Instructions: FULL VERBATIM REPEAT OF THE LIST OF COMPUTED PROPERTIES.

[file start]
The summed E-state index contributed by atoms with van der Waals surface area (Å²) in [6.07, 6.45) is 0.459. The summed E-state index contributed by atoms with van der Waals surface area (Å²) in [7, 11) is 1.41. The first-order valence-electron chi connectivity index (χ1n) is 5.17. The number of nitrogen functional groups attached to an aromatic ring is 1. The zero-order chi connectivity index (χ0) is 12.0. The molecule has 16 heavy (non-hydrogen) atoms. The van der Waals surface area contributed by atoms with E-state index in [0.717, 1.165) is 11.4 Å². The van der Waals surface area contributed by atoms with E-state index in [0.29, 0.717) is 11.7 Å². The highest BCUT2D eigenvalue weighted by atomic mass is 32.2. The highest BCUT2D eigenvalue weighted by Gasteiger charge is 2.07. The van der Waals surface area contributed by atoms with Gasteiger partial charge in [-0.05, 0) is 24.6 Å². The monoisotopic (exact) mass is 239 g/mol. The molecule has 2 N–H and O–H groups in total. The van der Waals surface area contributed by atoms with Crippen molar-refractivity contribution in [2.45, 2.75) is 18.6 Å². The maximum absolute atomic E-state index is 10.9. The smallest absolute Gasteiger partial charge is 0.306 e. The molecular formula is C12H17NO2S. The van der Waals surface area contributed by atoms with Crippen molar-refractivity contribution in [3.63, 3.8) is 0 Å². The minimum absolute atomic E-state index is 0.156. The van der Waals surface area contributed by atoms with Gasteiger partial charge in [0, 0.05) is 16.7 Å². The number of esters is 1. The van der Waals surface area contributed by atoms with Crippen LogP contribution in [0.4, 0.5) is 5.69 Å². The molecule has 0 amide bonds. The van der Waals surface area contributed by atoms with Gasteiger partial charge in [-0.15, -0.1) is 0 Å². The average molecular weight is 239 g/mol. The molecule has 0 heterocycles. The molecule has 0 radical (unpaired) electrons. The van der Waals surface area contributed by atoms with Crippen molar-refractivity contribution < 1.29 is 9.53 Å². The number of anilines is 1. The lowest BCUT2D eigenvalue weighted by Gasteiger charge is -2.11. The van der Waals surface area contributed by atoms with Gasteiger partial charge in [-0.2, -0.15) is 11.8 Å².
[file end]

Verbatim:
The summed E-state index contributed by atoms with van der Waals surface area (Å²) in [6.07, 6.45) is 0.459. The summed E-state index contributed by atoms with van der Waals surface area (Å²) in [7, 11) is 1.41. The first-order valence-electron chi connectivity index (χ1n) is 5.17. The number of nitrogen functional groups attached to an aromatic ring is 1. The zero-order chi connectivity index (χ0) is 12.0. The molecule has 16 heavy (non-hydrogen) atoms. The van der Waals surface area contributed by atoms with E-state index in [0.717, 1.165) is 11.4 Å². The van der Waals surface area contributed by atoms with E-state index in [0.29, 0.717) is 11.7 Å². The highest BCUT2D eigenvalue weighted by atomic mass is 32.2. The highest BCUT2D eigenvalue weighted by Gasteiger charge is 2.07. The van der Waals surface area contributed by atoms with Gasteiger partial charge in [-0.05, 0) is 24.6 Å². The monoisotopic (exact) mass is 239 g/mol. The molecule has 2 N–H and O–H groups in total. The van der Waals surface area contributed by atoms with Crippen molar-refractivity contribution in [2.45, 2.75) is 18.6 Å². The maximum absolute atomic E-state index is 10.9. The smallest absolute Gasteiger partial charge is 0.306 e. The molecular formula is C12H17NO2S. The van der Waals surface area contributed by atoms with Crippen molar-refractivity contribution in [3.63, 3.8) is 0 Å². The minimum absolute atomic E-state index is 0.156. The van der Waals surface area contributed by atoms with Gasteiger partial charge in [0, 0.05) is 16.7 Å². The number of esters is 1. The van der Waals surface area contributed by atoms with Crippen LogP contribution in [0.4, 0.5) is 5.69 Å². The molecule has 0 amide bonds. The van der Waals surface area contributed by atoms with Gasteiger partial charge in [-0.15, -0.1) is 0 Å². The average molecular weight is 239 g/mol. The molecule has 0 heterocycles. The molecule has 0 radical (unpaired) electrons. The van der Waals surface area contributed by atoms with Crippen molar-refractivity contribution < 1.29 is 9.53 Å². The number of anilines is 1. The lowest BCUT2D eigenvalue weighted by Gasteiger charge is -2.11. The van der Waals surface area contributed by atoms with Gasteiger partial charge in [-0.2, -0.15) is 11.8 Å².